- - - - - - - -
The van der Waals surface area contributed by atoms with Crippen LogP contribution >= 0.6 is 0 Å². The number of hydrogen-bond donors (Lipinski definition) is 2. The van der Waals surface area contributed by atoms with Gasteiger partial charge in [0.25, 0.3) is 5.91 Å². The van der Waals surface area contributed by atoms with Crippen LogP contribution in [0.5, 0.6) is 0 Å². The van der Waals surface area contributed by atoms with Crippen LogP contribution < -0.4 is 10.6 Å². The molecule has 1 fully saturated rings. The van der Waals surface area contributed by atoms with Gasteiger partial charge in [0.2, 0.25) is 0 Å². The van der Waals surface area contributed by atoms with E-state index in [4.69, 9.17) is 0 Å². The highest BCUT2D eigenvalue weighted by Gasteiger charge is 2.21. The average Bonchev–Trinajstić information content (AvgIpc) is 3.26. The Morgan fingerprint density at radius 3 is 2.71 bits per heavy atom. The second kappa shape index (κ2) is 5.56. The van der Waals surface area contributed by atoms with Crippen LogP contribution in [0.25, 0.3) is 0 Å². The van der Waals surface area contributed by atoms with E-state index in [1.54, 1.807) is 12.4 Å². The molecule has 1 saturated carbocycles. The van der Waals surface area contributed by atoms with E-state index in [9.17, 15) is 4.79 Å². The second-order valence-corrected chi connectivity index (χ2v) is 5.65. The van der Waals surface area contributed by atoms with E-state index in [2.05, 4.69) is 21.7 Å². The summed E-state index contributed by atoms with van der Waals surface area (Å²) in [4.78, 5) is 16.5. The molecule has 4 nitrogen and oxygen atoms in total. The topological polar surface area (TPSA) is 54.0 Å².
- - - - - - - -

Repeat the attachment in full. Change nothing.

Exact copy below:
The van der Waals surface area contributed by atoms with Crippen LogP contribution >= 0.6 is 0 Å². The number of hydrogen-bond donors (Lipinski definition) is 2. The van der Waals surface area contributed by atoms with Gasteiger partial charge in [0.25, 0.3) is 5.91 Å². The van der Waals surface area contributed by atoms with Crippen LogP contribution in [0.5, 0.6) is 0 Å². The van der Waals surface area contributed by atoms with Crippen LogP contribution < -0.4 is 10.6 Å². The molecule has 1 fully saturated rings. The van der Waals surface area contributed by atoms with Gasteiger partial charge in [0.2, 0.25) is 0 Å². The van der Waals surface area contributed by atoms with E-state index in [4.69, 9.17) is 0 Å². The highest BCUT2D eigenvalue weighted by Gasteiger charge is 2.21. The average Bonchev–Trinajstić information content (AvgIpc) is 3.26. The Morgan fingerprint density at radius 3 is 2.71 bits per heavy atom. The second kappa shape index (κ2) is 5.56. The van der Waals surface area contributed by atoms with Crippen LogP contribution in [0.25, 0.3) is 0 Å². The van der Waals surface area contributed by atoms with E-state index in [1.54, 1.807) is 12.4 Å². The molecule has 1 saturated carbocycles. The van der Waals surface area contributed by atoms with E-state index in [9.17, 15) is 4.79 Å². The second-order valence-corrected chi connectivity index (χ2v) is 5.65. The van der Waals surface area contributed by atoms with E-state index in [2.05, 4.69) is 21.7 Å². The summed E-state index contributed by atoms with van der Waals surface area (Å²) in [4.78, 5) is 16.5. The molecule has 4 nitrogen and oxygen atoms in total. The topological polar surface area (TPSA) is 54.0 Å².